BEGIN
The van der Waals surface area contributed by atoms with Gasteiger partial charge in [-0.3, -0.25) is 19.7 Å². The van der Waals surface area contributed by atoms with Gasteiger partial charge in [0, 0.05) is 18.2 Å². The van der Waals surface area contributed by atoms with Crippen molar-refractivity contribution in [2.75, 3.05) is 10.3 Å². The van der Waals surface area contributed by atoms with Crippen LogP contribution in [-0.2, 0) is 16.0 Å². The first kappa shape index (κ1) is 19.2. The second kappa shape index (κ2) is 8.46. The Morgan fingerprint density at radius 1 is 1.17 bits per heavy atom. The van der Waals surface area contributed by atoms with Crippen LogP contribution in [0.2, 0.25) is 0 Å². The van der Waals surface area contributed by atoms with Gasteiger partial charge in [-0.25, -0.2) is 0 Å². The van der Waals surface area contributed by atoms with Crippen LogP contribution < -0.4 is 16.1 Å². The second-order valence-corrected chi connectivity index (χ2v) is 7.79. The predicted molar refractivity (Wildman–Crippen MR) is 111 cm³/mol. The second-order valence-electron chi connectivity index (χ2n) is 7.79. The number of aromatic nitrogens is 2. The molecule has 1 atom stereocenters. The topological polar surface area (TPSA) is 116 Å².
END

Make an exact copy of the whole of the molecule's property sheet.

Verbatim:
The van der Waals surface area contributed by atoms with Gasteiger partial charge in [-0.3, -0.25) is 19.7 Å². The van der Waals surface area contributed by atoms with Gasteiger partial charge in [0, 0.05) is 18.2 Å². The van der Waals surface area contributed by atoms with Crippen molar-refractivity contribution in [2.75, 3.05) is 10.3 Å². The van der Waals surface area contributed by atoms with Crippen LogP contribution in [-0.2, 0) is 16.0 Å². The first kappa shape index (κ1) is 19.2. The second kappa shape index (κ2) is 8.46. The Morgan fingerprint density at radius 1 is 1.17 bits per heavy atom. The van der Waals surface area contributed by atoms with Crippen LogP contribution in [0.2, 0.25) is 0 Å². The van der Waals surface area contributed by atoms with Gasteiger partial charge in [-0.25, -0.2) is 0 Å². The van der Waals surface area contributed by atoms with Crippen LogP contribution < -0.4 is 16.1 Å². The second-order valence-corrected chi connectivity index (χ2v) is 7.79. The predicted molar refractivity (Wildman–Crippen MR) is 111 cm³/mol. The second-order valence-electron chi connectivity index (χ2n) is 7.79. The number of aromatic nitrogens is 2. The molecule has 1 atom stereocenters. The topological polar surface area (TPSA) is 116 Å².